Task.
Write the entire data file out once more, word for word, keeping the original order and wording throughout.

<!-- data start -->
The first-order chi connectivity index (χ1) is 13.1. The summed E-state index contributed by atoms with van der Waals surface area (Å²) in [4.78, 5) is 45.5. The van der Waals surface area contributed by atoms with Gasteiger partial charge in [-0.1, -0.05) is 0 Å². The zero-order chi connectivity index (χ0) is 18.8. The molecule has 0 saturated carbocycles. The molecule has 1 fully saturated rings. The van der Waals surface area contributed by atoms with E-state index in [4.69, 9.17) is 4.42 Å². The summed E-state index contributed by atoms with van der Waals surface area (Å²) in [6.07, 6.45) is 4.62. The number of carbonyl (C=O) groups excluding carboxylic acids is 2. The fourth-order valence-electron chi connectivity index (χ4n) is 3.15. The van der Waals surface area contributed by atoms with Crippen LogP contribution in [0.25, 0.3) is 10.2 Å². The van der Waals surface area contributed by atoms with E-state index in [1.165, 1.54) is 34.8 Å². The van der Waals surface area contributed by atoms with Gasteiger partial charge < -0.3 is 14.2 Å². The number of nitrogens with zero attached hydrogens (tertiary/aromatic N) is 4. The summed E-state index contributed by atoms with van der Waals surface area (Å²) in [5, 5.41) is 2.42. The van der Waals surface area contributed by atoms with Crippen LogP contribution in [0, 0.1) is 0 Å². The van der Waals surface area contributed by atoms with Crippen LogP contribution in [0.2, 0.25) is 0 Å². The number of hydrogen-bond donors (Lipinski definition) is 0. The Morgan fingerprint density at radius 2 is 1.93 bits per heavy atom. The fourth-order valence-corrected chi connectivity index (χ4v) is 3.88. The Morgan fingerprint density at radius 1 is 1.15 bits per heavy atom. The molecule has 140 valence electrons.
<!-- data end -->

The first-order chi connectivity index (χ1) is 13.1. The summed E-state index contributed by atoms with van der Waals surface area (Å²) in [4.78, 5) is 45.5. The van der Waals surface area contributed by atoms with Gasteiger partial charge in [-0.1, -0.05) is 0 Å². The zero-order chi connectivity index (χ0) is 18.8. The molecule has 0 saturated carbocycles. The molecule has 1 fully saturated rings. The van der Waals surface area contributed by atoms with E-state index in [4.69, 9.17) is 4.42 Å². The summed E-state index contributed by atoms with van der Waals surface area (Å²) in [6.07, 6.45) is 4.62. The number of carbonyl (C=O) groups excluding carboxylic acids is 2. The fourth-order valence-electron chi connectivity index (χ4n) is 3.15. The van der Waals surface area contributed by atoms with Crippen LogP contribution in [0.25, 0.3) is 10.2 Å². The van der Waals surface area contributed by atoms with E-state index in [1.165, 1.54) is 34.8 Å². The van der Waals surface area contributed by atoms with Gasteiger partial charge < -0.3 is 14.2 Å². The number of nitrogens with zero attached hydrogens (tertiary/aromatic N) is 4. The summed E-state index contributed by atoms with van der Waals surface area (Å²) in [5, 5.41) is 2.42. The van der Waals surface area contributed by atoms with Crippen LogP contribution in [0, 0.1) is 0 Å². The van der Waals surface area contributed by atoms with Crippen LogP contribution in [0.2, 0.25) is 0 Å². The number of hydrogen-bond donors (Lipinski definition) is 0. The Morgan fingerprint density at radius 2 is 1.93 bits per heavy atom. The fourth-order valence-corrected chi connectivity index (χ4v) is 3.88. The Morgan fingerprint density at radius 1 is 1.15 bits per heavy atom. The molecule has 140 valence electrons.